The House Of The Dragon Season Finale Is Summed Up In Two Close-Ups

This post contains spoilers for the "House of the Dragon" season 1 finale.

History is never as mythical as people make it out to be. Take "Fire & Blood," the 2018 George R.R. Martin novel that inspired "House of the Dragon." Within the "Game of Thrones" universe, "Fire & Blood" is a historical text that alleges to reveal the truth about the fall of House Targaryen, as written and researched by Archmaester Gyldayn. With a name like that, one would anticipate an epic, sweeping tale of disloyalty, death, and dragonfire, and for the most part, Gyldayn's treatise delivers on this promise.

However, where "Fire & Blood" is based on first-hand sources that might not be accurate (hence the number of times accounts of key events conflict with one another in the book), "House of the Dragon" explores this era in Westeros history from an omniscient point-of-view. The truth, as the show has revealed, is that House Targaryen didn't fall apart in a blaze of glory. No, it steadily tore itself to shreds thanks to a whole lot of clashing egos, trivial grudges, malicious blunders, and tragic misunderstandings. Nowhere is this more apparent than in the season 1 finale, which puts the final pieces into place for the infamous Targaryen civil war (aka "the Dance of Dragons").

In fact, both this idea and the season's over-arching narrative can be summed up by a pair of close-up shots in the closing minutes of the season 1 finale. Let's dig into it, shall we?

Life, like a dragon, moves pretty fast

Kids having to grow up too fast is a common occurrence in Westeros. Such has been the case for many of the leads on "House of the Dragon," whether it entails them getting married and becoming parents before they're 18 years old or undertaking life-threatening tasks in the lead-up to a potential war.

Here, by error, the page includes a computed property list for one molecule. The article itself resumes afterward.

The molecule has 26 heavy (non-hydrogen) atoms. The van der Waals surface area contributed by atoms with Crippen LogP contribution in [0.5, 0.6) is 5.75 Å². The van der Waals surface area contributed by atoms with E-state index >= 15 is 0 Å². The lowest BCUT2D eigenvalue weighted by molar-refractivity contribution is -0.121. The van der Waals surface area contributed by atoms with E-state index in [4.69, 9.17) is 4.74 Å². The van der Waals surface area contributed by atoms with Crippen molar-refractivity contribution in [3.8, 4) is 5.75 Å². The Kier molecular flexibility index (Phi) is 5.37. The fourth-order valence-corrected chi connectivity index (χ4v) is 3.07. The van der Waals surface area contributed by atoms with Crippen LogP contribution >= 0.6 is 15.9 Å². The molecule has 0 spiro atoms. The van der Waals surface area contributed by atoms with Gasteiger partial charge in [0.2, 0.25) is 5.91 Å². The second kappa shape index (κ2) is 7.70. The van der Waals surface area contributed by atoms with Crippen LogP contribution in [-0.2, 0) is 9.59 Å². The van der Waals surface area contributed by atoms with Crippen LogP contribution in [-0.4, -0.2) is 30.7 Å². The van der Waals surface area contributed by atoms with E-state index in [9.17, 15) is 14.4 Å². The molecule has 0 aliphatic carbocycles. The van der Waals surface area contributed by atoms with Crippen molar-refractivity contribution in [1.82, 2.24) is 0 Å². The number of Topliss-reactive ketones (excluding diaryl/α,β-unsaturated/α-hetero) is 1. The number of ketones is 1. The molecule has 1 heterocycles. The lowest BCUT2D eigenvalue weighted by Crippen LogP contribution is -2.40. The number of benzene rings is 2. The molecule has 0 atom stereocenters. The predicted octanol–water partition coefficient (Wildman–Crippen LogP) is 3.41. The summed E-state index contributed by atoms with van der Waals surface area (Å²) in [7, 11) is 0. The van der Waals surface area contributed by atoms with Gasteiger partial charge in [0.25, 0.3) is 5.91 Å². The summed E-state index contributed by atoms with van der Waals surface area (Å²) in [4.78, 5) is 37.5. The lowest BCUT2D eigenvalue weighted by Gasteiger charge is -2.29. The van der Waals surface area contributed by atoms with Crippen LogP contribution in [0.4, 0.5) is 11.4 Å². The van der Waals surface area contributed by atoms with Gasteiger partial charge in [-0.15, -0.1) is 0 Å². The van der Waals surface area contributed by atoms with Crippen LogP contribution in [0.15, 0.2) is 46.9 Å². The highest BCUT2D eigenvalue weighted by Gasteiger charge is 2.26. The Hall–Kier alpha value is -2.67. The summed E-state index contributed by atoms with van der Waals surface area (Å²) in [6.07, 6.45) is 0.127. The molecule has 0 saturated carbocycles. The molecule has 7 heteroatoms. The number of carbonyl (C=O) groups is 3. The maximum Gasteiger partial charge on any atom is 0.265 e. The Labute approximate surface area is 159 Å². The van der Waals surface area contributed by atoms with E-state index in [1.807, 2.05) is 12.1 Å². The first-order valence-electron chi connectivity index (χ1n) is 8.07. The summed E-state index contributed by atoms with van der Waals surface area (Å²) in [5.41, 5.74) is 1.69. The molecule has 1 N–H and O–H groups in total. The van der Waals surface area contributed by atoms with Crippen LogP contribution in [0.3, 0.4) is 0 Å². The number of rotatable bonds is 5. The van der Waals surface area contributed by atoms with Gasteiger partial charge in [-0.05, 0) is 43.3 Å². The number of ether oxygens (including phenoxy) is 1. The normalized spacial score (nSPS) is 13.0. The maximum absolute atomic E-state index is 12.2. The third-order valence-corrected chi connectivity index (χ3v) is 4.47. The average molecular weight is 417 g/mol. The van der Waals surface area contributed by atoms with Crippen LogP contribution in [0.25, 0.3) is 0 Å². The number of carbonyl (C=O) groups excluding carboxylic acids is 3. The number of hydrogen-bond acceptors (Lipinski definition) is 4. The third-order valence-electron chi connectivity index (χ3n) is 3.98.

Likewise, the season 1 finale sees Lucerys (Elliot Grihault) and Jacaerys (Harry Collett) acting as messengers for their mother Rhaenyra (Emma D'Arcy) after volunteering to ride their dragons to recruit allies for her claim to the Iron Throne. The episode actually starts with Lucerys begging Rhaenyra not to make him the next Lord of Driftmark (prior to Lord Corlys' surprise recovery from his near-death), as a way of driving home just how young and in over his head the young Targaryen boy is. To his credit, though, Lucerys braves a harsh rainstorm and keeps his wits about him, even as his bid to bring House Baratheon over to Rhaenyra's side quickly goes south when his uncle Aemond (Ewan Mitchell) beats him to the punch with a far better deal.

Aemond, still bitter about that time Lucerys slashed his eye after Aemond attacked him, tries to return the favor before gleefully pursuing Lucerys and his dragon Arrax atop Vhagar on their way home. But where Aemond clearly has no intent of murdering his nephew (to him, it's all a sadistic game), it turns out dragons don't really get that kind of nuance and the whole thing ends with Vhagar ripping Lucerys and Arrax to pieces. The subsequent look of disbelief on Aemond's face says it all. In crossing the line between instigating their feud and keeping it going to actually killing Lucerys, Aemond just f***ed up big-time, and he knows it.

There go the peace talks

Where Aemond enjoyed the privilege of being able to start fights without causing any lasting harm (right up until he didn't), that was never the case with Rhaenyra growing up. Even as an adult in the season 1 finale, the would-be Targaryen queen is the rare person on her side who's hesitant to plunge the Seven Kingdoms into war. What's more, it's Rhaenyra who stops Daemon (Matt Smith) from burning Otto (Rhys Ifans) to a crisp when he's bold enough to show up at Dragonstone, having brazenly usurped her claim to the Iron Throne, and dictate the terms under which she might recognize Aegon (Tom Glynn-Carney) as the rightful new king.

Much like the episode begins with Lucerys predicting his imminent demise before his actual death near the end, the season 1 finale opens with Rhaenyra giving birth to her stillborn daughter and then closes with her losing yet another child under very different but equally horrible circumstances. This ghastly turn of events, along with the season as a whole, caps off with a shot of Rhaenyra receiving this news and silently turning to the camera, her expression hard as stone even as her eyes well with tears. There's no need for her to speak, either. The time for peace is over, and she knows it.

And why? Because a reckless, arrogant boy couldn't let go of the rivalry he created. Now, the entirety of Westeros will suffer for his mistake, much like the woman he wronged (which is not to suggest Rhaenyra is blameless in the lead-up to all this, as she herself more or less confides to Lucerys in the episode). Not exactly the awe-inspiring tragedy Westeros' historians would have you believe, is it?

"House of the Dragon" will return for season 2.